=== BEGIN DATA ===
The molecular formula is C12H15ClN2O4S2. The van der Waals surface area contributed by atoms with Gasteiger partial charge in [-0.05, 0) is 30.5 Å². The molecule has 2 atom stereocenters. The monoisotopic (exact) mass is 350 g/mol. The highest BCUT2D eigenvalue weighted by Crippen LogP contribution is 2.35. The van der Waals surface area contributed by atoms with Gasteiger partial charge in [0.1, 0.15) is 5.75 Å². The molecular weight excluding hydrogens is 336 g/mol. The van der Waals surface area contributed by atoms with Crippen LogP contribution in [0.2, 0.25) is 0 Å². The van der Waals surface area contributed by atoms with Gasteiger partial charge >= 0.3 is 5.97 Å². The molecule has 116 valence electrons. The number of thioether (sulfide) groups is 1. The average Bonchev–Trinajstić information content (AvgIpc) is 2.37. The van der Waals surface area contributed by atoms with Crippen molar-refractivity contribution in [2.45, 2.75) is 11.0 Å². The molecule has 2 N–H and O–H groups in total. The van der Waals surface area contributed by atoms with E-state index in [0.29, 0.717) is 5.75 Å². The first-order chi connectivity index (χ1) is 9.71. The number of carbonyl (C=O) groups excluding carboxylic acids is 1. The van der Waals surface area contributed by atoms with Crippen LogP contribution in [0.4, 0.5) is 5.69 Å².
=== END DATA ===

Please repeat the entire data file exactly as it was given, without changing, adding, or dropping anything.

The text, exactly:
The molecular formula is C12H15ClN2O4S2. The van der Waals surface area contributed by atoms with Gasteiger partial charge in [-0.05, 0) is 30.5 Å². The molecule has 2 atom stereocenters. The monoisotopic (exact) mass is 350 g/mol. The highest BCUT2D eigenvalue weighted by Crippen LogP contribution is 2.35. The van der Waals surface area contributed by atoms with Gasteiger partial charge in [0.1, 0.15) is 5.75 Å². The molecular weight excluding hydrogens is 336 g/mol. The van der Waals surface area contributed by atoms with Crippen LogP contribution in [0.2, 0.25) is 0 Å². The van der Waals surface area contributed by atoms with Gasteiger partial charge >= 0.3 is 5.97 Å². The molecule has 116 valence electrons. The number of thioether (sulfide) groups is 1. The average Bonchev–Trinajstić information content (AvgIpc) is 2.37. The van der Waals surface area contributed by atoms with Crippen molar-refractivity contribution in [2.45, 2.75) is 11.0 Å². The molecule has 2 N–H and O–H groups in total. The van der Waals surface area contributed by atoms with E-state index in [0.29, 0.717) is 5.75 Å². The first-order chi connectivity index (χ1) is 9.71. The number of carbonyl (C=O) groups excluding carboxylic acids is 1. The van der Waals surface area contributed by atoms with Crippen LogP contribution in [0.4, 0.5) is 5.69 Å².